Meet Ruth Davis Hays:
Hi! Considering I am a new (rather unknown) author, it might be best to introduce myself. The blank page is so intimidating that I will attempt to fill this one as quickly as possible. My name is Ruth. I was named for my maternal grandmother, one of the most charitable, kindhearted women I have ever known, and my love for literature came from my maternal grandfather. It has not been until lately that I have realized what a large role my family played in my loves and views on the world. I had a simple childhood. Good parents, lots of pets, and my sister would involve me in elaborate games of “make believe” where we took on characters and ad-libbed for hours through adventures in our backyard.
Following my sister in pursuit of the stage, a desire for acting out other people’s lives moved from pantomime skits in 4H to a Bachelor’s degree at Florida State University’s School of Theatre.
While life on the stage was internally satisfying, it became dwarfed by time spent in the libraries of the college doing research, not only for my history and literary classes, but also for my costume classes. The remembered aroma mingling with the crinkle of dry pages still gives me a thrill. I could spend all day huddled between the towering rows of books, letting my mind wander. I often have dreams of forgetting to go to class because I am still sifting among the hard bound volumes, imagining what it would be like to live in the clothes or situations of another time. That was one of my problems in school: daydreaming.
I think I spent the better part of my school career in my mind, tripping along the paths of a long dead world. Sometimes these daydreams made their way onto paper, when I wasn’t scribbling research papers or studying for plays. My desire to write came from being a frustrated actor, really. There were hundreds of auditioning girls at college that fit the same category as I did (looks-wise), so I shifted to character roles and then simply vented through my writing.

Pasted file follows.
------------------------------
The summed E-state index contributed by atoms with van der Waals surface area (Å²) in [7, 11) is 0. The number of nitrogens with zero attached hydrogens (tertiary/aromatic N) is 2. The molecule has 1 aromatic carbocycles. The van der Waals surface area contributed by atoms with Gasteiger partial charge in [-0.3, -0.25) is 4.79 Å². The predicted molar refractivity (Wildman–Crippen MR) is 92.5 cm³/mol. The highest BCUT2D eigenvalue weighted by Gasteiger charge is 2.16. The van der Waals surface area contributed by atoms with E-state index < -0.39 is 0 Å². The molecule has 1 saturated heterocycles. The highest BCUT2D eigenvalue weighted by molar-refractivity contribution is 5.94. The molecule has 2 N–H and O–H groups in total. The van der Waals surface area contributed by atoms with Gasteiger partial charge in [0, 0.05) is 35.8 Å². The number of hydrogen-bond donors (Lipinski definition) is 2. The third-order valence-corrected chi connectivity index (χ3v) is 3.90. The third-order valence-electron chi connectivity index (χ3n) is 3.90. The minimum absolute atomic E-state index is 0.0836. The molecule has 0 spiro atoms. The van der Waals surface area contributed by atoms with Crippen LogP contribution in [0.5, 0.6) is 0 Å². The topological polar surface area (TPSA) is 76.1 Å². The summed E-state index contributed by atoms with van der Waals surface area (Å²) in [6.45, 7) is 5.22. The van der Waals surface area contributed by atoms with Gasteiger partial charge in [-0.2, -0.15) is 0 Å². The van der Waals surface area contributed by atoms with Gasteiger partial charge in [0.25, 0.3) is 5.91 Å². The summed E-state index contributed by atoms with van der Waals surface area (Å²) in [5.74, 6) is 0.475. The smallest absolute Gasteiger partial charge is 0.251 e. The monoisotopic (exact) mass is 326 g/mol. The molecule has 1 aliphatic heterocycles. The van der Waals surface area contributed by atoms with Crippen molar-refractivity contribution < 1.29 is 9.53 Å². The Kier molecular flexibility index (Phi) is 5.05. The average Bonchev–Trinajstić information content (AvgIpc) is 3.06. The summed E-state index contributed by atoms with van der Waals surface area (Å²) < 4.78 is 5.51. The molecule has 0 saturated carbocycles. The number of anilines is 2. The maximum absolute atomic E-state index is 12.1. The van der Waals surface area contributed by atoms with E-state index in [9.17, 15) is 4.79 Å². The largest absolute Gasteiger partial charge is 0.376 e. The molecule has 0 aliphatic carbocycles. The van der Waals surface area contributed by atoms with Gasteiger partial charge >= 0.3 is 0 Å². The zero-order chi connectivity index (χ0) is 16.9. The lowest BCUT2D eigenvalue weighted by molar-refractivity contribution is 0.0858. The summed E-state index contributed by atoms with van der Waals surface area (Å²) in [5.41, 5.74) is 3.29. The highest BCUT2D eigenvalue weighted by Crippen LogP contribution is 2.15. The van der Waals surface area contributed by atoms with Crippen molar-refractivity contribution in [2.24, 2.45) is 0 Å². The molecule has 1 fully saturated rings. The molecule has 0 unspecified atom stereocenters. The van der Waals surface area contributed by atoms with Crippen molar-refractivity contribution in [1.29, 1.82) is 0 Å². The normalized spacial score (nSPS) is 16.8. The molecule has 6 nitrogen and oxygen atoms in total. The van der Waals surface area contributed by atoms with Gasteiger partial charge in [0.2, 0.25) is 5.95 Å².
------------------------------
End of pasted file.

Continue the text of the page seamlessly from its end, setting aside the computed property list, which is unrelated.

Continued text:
In high school, my writing mainly consisted of romantic tales involving an awkward, young girl mooning over the object of her affection, until her love was eventually requited by said object, who was either: A) a pop star, B) a rich, reclusive philanthropist, or C) a self-destructive vampire. Not the most impressive story plots, granted. However, at that time, books containing similar ideas were not as cliché and plentiful as they are nowadays, and they served their purpose for this shy adolescent.
By the time I was in college, (still with no romance in real life) the stories became a slightly more sadistic attempt to kill that innocent youth and her frustration at a lonely world. That is from where this story sprang. It does involve vampires, and I stopped writing it when the classic, creeping horror that is ‘the Vampire’ no longer filled the void in my psyche and I no longer wanted to destroy that “high school” girl who was stuck in a small town, seeking release.
I have given her another world on which to play. But, that is another tale for another time.
–Ruth Davis Hays
This story I called “The Blood Seed.” It was scribbled out in scenes and loose notes from the years 1986 to around 1993.